Aggregations are powerful tools in Elasticsearch that allow you to summarize, compute statistics, and analyze data trends within your dataset. In the Laravel-Elasticsearch integration, aggregations are simplified to align with Eloquent's method of handling aggregate functions, making it intuitive for developers to perform complex data analyses.

Basic Aggregations

You can use standard aggregate functions such as count(), max(), min(), avg(), and sum() directly on your Eloquent models, just like you would with a SQL database. These functions provide quick insights into your dataset.

$totalSales = Sale::count(); // Total number of sales
$highestPrice = Sale::max('price'); // Maximum sale price
$lowestPrice = Sale::min('price'); // Minimum sale price
$averagePricePerSale = Sale::avg('price'); // Average sale price
$totalEarnings = Sale::sum('price'); // Sum of all sale prices

These aggregation functions are straightforward and mirror the typical usage in Laravel's Eloquent ORM, providing a seamless experience for developers.

Aggregations with Conditions

As the aggregation functions are part of the Eloquent ORM, you can also use them with conditions to filter the data you want to analyze.

$averagePrice = Product::whereNotIn('color', ['red', 'green'])->avg('price');

Elasticsearch Matrix Aggregations

Elasticsearch offers advanced aggregation capabilities, including matrix stats aggregations, which provide comprehensive statistics about multiple fields. The Laravel-Elasticsearch integration simplifies the usage of these advanced features.

// Matrix stats for 'price' field, excluding 'red' and 'green' colored products
$stats = Product::whereNotIn('color', ['red', 'green'])->matrix('price');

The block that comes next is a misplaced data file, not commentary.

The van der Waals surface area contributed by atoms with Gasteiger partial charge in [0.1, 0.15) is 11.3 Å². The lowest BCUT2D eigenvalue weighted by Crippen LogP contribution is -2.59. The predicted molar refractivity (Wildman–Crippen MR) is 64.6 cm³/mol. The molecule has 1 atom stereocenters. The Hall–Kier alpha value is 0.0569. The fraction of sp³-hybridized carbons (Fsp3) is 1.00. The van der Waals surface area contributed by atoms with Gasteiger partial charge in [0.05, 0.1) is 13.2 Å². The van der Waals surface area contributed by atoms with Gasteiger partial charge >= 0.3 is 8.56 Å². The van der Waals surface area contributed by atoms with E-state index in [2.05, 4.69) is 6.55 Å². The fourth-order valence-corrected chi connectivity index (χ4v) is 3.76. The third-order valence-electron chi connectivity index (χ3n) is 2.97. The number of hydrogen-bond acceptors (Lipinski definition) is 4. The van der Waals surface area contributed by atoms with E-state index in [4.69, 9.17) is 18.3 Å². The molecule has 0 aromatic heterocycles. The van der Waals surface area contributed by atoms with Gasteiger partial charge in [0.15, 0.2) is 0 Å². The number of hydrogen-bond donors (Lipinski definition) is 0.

// Matrix stats for both 'price' and 'orders' fields
$stats = Product::whereNotIn('color', ['red', 'green'])->matrix(['price', 'orders']);

Example result for matrix(['price', 'orders']);:

  "matrix": {
    "doc_count": 24,
    "fields": [
        "name": "price",
        "count": 24,
        "mean": 944.1987476348877,
        "variance": 392916.60523541126,
        "skewness": 0.1301389603055256,
        "kurtosis": 1.6419181162499876,
        "covariance": {
          "price": 392916.60523541126,
          "orders": 5569.635773119718
        "correlation": {
          "price": 1,
          "orders": 0.03421141805225852
        "name": "orders",
        "count": 24,
        "mean": 501.79166666666663,
        "variance": 67454.5199275362,
        "skewness": 0.31085136523548346,
        "kurtosis": 1.9897405370026835,
        "covariance": {
          "price": 5569.635773119718,
          "orders": 67454.5199275362
        "correlation": {
          "price": 0.03421141805225852,
          "orders": 1

Matrix Results Explained

The result of a matrix aggregation is a detailed statistical summary of the selected fields. Here's a breakdown of what each statistic represents:

  • doc_count: The total number of documents that matched the aggregation query.
  • fields: An array containing the statistical data for each field included in the matrix aggregation.
    • name: The name of the field.
    • count: The number of values analyzed for this field.
    • mean: The average value.
    • variance: The variance indicating the data's spread.
    • skewness: A measure of the asymmetry of the data distribution.
    • kurtosis: A measure of the 'tailedness' of the data distribution.
    • covariance: The covariance between the current field and other fields in the matrix, indicating how the fields vary together.
    • correlation: The correlation between the current field and other fields, showing the strength and direction of a linear relationship.

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